For Immediate Release Oceanside, Ca (Tuesday, September 27, 2011) The 4th Annual California Surf Festival celebrates the lifestyle of beach-goers and wave riders alike with four exciting, action-packed days October 13th-16th in Oceanside, California. Featuring multi-talented musicians, jaw-dropping surf film premieres plus appearances by today’s top surf pros and legends, this fundraising benefit for the California Surf Museum promises something for everyone. Whether you rip the waves at your favorite local beach or just enjoy digging your toes in the warm sand and enjoying the view, you won't want to miss a single event. Now in its' 4th successful year, the California Surf Festival highlights surfing’s healthy lifestyle and trend-setting culture. Set against the back-drop of the California Surf Museums' latest exhibits, attendees and guests are guaranteed to be dazzled by this fun and educational annual event. Everyone knows that music is an integral component of surf culture so, this year, the festival kicks-off with a salute to the incredibly popular ukulele. Musicians as famous as Sir Paul McCartney and Jake Shimabukuro and millions of amateurs world-wide have embraced the enchanting sound of the ukulele. The festival acknowledges this burgeoning interest and popularity Thursday night, October 13th, screening the documentary "The Mighty Uke". Following this extraordinary film will be a very special musical performance by 103 year old Hawaiian ukulele wizard Bill Tapia accompanied by Orange County’s own Pat Enos. The festival continues Friday night with special programming for “Chicks Who Rip Night,” featuring films by, for and about, the ladies of surf. Come join and meet our special guests as we attend the USA premiere of "Oceanides" featuring exciting footage of todays' hottest women surfers. The California Surf Festival is the first to honor the ladies of surf with such a complete program. Saturday night the festival gains momentum with the screening of award-winning films including "The Still Point". A virtual who's who of surfers attempt to describe and explain their experience of what it is like to be in the still point of the water. Thought provoking insights are provided in exclusive interviews with Skip Frye, George Downing, Jericho Poppler, Mickey Muñoz, Paul Strauch, Tom Morey, Steve Pezman, Jeff Divine, Doc Paskowitz and many more. An exclusive VIP reception follows with another exciting opportunity to meet and mingle with many of these legends including the man who created the ever popular Boogie Board, Tom Morey. The impact and importance of Toms' unique creation, allowing access to the ocean thrills experienced by surfers and beach-goers alike to the general populace, cannot be overstated. Once again, events Sunday will be a highlight for closing day. “Big Shorts From Little Groms” features kids 18 and under who are invited to make a short action sports film no longer than 5 minutes. The best films are screened and a celebrity panel of judges will present awards to the filmmakers including an overall Festival Grom filmmaker winner. Fortunate past winners have gone on to be hired as filmmakers by some of the largest surf companies in the world. Also Sunday, the Silver Surfer Award presentation will cap off this year’s festival, with the award going to San Diego’s own legendary surfer and shaper, Skip Frye. Community dignitaries and surf industry peers alike will honor Skip for his overall contribution to surfing. Surfing legends and peers will abound along with photos, film and speaker panels to share Skip’s amazing life. Both events Sunday are free to the public. So, please bring the entire family. Who knows? You may inspire the next greatest surf filmmaker in your family. With so much to offer, the 4th Annual California Surf Festival guarantees a splendid time for one and all as well as raising much needed funds for the California Surf Museum to continue it's important work. Mark your calendars now and save the dates! For California Surf Festival Tickets and/or more info: Call the California Surf Museum @ (760) 721-6876 or visit www.surfmuseum.org Tickets: Thursday Oct. 13th: "The Mighty Uke": $12 members and $15 non-members. Includes reception, movie and concert with Bill Tapia and Pat Enos following the movie. Bring your ukelele! Friday Oct. 14th: All movies: $8 members and $10 non-members Saturday Oct. 15th: VIP reception for "The Still Point" at CSM with entertainment by Tom Morey: $25 members and $35 non-members. All Access Pass: $75 members and $90 non-members. Includes entry to all movies, receptions, VIP reception with Surfing Legends and Special Guests. Sunday Oct. 16th: “Big Shorts From Little Groms” and Silver Surfer Award presentation to Skip Frye. Free to the public!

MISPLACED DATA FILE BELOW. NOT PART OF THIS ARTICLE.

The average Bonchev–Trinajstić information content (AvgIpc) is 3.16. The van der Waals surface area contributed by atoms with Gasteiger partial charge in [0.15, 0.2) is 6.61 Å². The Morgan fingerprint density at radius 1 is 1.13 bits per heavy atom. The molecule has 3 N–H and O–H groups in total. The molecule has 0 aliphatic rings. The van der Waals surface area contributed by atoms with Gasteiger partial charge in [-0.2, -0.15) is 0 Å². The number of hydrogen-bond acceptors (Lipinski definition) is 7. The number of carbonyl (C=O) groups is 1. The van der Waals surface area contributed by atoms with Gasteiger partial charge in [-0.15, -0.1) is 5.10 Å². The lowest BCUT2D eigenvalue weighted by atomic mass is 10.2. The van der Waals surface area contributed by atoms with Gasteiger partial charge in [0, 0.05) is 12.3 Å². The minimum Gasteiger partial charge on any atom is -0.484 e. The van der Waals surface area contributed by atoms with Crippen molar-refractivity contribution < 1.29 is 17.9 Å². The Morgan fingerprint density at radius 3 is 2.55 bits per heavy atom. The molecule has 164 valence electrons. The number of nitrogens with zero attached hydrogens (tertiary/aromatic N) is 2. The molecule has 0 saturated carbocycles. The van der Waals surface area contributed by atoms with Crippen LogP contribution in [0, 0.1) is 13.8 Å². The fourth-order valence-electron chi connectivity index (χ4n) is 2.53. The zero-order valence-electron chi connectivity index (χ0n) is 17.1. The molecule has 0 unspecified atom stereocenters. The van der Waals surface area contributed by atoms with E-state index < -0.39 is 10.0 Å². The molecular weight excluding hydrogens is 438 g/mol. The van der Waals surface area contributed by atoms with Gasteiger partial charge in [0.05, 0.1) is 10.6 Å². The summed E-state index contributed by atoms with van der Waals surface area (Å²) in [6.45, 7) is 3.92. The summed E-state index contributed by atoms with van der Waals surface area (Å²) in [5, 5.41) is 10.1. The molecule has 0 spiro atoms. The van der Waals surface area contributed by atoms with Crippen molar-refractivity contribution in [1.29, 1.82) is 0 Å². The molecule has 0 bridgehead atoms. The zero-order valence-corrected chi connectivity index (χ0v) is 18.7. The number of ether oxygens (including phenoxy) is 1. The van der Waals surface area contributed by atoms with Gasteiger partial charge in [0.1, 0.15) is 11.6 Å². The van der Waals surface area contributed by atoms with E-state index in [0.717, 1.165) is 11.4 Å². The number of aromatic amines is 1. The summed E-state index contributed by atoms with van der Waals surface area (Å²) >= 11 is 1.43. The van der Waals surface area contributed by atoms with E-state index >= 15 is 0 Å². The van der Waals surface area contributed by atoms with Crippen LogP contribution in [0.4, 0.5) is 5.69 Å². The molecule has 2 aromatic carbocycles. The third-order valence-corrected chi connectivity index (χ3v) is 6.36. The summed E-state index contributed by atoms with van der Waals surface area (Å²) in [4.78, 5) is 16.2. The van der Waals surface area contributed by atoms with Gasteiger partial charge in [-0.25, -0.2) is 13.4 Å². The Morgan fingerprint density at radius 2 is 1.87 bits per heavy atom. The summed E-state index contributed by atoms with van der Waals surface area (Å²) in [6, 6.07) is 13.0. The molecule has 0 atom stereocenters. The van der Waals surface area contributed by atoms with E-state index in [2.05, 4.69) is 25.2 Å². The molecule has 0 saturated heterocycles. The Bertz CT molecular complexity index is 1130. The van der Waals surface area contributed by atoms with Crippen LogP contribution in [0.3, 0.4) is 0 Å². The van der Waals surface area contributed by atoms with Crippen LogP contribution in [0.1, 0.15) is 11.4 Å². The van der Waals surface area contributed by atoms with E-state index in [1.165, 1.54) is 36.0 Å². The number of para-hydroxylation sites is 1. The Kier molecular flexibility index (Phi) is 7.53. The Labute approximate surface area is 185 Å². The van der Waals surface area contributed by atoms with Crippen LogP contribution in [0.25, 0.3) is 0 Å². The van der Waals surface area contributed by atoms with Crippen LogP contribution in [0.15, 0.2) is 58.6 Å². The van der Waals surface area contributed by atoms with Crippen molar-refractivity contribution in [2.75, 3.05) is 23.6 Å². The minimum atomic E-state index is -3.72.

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CONTACT: Boyd Scofield, Media/PR (808) 780-6988 boydscofield@gmail.com www.surfmuseum.org The California Surf Museum serves as an international repository and resource center for the lifestyle sport of surfing through capturing, preserving and chronicling its art, culture and heritage for the education and enjoyment of future generations. The California Surf Museum is a 501(c)(3) non-profit located at 312 Pier View Way, Oceanside, CA 92054; phone (760) 721-6876 or email csm@surfmuseum.org. Please visit the website at surfmuseum.org. Open daily 10 a.m.-4 p.m. with extended hours Thursdays to 8 p.m.